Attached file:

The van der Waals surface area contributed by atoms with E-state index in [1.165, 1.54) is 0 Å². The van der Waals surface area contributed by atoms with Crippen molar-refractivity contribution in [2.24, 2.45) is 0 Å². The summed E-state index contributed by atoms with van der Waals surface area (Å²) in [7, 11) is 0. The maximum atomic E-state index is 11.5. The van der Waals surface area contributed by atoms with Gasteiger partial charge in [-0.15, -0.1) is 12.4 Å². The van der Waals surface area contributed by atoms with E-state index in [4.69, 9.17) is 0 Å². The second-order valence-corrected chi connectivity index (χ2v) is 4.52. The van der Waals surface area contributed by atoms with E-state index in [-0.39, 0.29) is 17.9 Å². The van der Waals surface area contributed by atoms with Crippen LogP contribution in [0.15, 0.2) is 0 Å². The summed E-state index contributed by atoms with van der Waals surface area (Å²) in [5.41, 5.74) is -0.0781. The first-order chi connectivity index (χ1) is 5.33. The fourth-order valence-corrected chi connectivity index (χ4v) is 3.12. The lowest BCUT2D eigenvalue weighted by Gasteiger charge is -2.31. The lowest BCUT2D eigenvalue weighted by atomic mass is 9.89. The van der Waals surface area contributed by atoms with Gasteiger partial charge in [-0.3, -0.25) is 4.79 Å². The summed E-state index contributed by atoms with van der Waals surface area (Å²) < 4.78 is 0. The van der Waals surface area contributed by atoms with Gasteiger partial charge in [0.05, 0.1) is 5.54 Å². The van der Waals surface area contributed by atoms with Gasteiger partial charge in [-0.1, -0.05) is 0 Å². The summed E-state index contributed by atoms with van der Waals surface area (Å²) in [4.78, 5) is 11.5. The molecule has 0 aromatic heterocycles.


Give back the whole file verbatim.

The van der Waals surface area contributed by atoms with E-state index in [1.165, 1.54) is 0 Å². The van der Waals surface area contributed by atoms with Crippen molar-refractivity contribution in [2.24, 2.45) is 0 Å². The summed E-state index contributed by atoms with van der Waals surface area (Å²) in [7, 11) is 0. The maximum atomic E-state index is 11.5. The van der Waals surface area contributed by atoms with Gasteiger partial charge in [-0.15, -0.1) is 12.4 Å². The van der Waals surface area contributed by atoms with E-state index in [4.69, 9.17) is 0 Å². The second-order valence-corrected chi connectivity index (χ2v) is 4.52. The van der Waals surface area contributed by atoms with E-state index in [-0.39, 0.29) is 17.9 Å². The van der Waals surface area contributed by atoms with Crippen LogP contribution in [0.15, 0.2) is 0 Å². The summed E-state index contributed by atoms with van der Waals surface area (Å²) in [5.41, 5.74) is -0.0781. The first-order chi connectivity index (χ1) is 5.33. The fourth-order valence-corrected chi connectivity index (χ4v) is 3.12. The lowest BCUT2D eigenvalue weighted by Gasteiger charge is -2.31. The lowest BCUT2D eigenvalue weighted by atomic mass is 9.89. The van der Waals surface area contributed by atoms with Gasteiger partial charge in [-0.3, -0.25) is 4.79 Å². The summed E-state index contributed by atoms with van der Waals surface area (Å²) < 4.78 is 0. The van der Waals surface area contributed by atoms with Gasteiger partial charge in [0.05, 0.1) is 5.54 Å². The van der Waals surface area contributed by atoms with Gasteiger partial charge in [-0.1, -0.05) is 0 Å². The summed E-state index contributed by atoms with van der Waals surface area (Å²) in [4.78, 5) is 11.5. The molecule has 0 aromatic heterocycles.